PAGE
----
Acts tells us    quite a lot about this man. Apparently he was an important official of the Kandake, or Queen, of Ethiopia; he was in charge of her treasury. So we can imagine him as a person of some wealth and power. But he’s also described to us as a ‘eunuch’. Eunuchs were often employed as government officials or servants in court circles in the ancient Near East; there was less risk of them getting up to mischief with women in the royal families. Also, since they couldn’t have children, there was less risk of them trying to overthrow their kings so they could establish their own dynasties. 

So this man was a powerful royal official of Ethiopia, and he was a eunuch, deprived of the opportunity to establish a family and a household for himself. The third thing that’s very clear is that this man was spiritually hungry. We’re not told whether or not he was Jewish; we know that at that time, Jewish people could be found in many countries in the ancient near east. But we also know that there were non-Jewish people who had been attracted to the Jewish belief in the one creator God. They were called the ‘God-fearers’. Some of them went the whole way, allowed themselves to be circumcised and took on the whole Jewish law; they were called ‘proselytes’.

Perhaps this man was a God-fearer or a proselyte; we’re not told. But he had made the long journey from Ethiopia to Jerusalem to worship at the Temple. When he got there, he may well have been disappointed. The law of Moses has a rather disturbing exclusive streak in it; Philip Yancey calls it ‘oddballs not allowed’. Eunuchs were among those oddballs; Deuteronomy 23:1 says they can’t be admitted to the assembly of the Lord, and Leviticus 17 says they can’t take part in offering the sacrifices. So the eunuch would have made the long journey from Ethiopia to worship at the temple, only to discover that he wasn’t allowed to worship at the temple. Can you imagine how that must have felt for him?

But he was determined. The text doesn’t tell us specifically that he purchased a scroll of the book of Isaiah while he was in Jerusalem, but he was obviously reading it for the first time on his way home, so it seems likely it was new to him. That scroll would have cost him an enormous amount of money – far more than a year’s wages for a day labourer. Nowadays people buy Bibles and then don’t bother to read them. Not this man! He believed this scroll was scripture from the God he was seeking, so he was reading it out loud in the chariot on his way home, trying to make sense of it. No one read silently in those days; everyone read out loud.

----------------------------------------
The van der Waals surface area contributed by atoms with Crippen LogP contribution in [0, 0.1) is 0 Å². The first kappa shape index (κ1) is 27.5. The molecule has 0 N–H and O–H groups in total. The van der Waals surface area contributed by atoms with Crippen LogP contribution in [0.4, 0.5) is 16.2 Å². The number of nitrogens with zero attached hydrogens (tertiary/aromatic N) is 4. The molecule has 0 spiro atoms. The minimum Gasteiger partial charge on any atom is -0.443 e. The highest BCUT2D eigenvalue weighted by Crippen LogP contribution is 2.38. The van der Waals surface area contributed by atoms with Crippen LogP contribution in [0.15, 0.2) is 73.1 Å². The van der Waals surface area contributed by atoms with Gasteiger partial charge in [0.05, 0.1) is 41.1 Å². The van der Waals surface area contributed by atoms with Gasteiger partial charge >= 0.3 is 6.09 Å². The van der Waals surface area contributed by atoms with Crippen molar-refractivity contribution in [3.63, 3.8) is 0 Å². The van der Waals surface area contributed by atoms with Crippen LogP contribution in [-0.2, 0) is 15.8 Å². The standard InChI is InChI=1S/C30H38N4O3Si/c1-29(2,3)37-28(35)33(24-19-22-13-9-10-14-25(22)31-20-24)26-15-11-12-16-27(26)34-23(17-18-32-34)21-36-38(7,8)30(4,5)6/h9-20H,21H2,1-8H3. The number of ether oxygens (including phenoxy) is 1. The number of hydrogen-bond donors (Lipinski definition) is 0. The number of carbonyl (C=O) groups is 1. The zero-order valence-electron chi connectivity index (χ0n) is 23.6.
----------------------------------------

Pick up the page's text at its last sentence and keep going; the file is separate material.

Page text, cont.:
Wow! How nicely God had arranged everything! But it was going to get better still.
The Holy Spirit whispered in Philip’s ear ‘Approach this carriage and stay with it’ (v.29). We might have expected Philip to approach cautiously, taking his time, unsure of his welcome. Not Philip! Acts says, ‘Running up to the carriage, Philip heard the man reading the prophet Isaiah’ (v.30). He was reading from chapter 53, the Suffering Servant passage that we read every year on Good Friday. Such a good thing that Philip ran! If he’d walked, the eunuch might have been in chapter 55 by the time he got to him!

Philip and the eunuch got talking, and the eunuch asked Philip to help him understand what he was reading. This was where he’d got to in the passage:
‘Like a sheep he was led to the slaughter,
and like a lamb before its shearer is silent
so he didn’t open his mouth.
In his humiliation justice was taken away from him.
Who can tell the story of his descendants
because his life was taken from the earth?’ (Acts 8:32-33).
‘Who is the prophet talking about?’ asked the eunuch, ‘himself or someone else?’ Well, that question was a real gift for Philip! So he started from that passage, and shared with the eunuch the gospel, the good news of Jesus.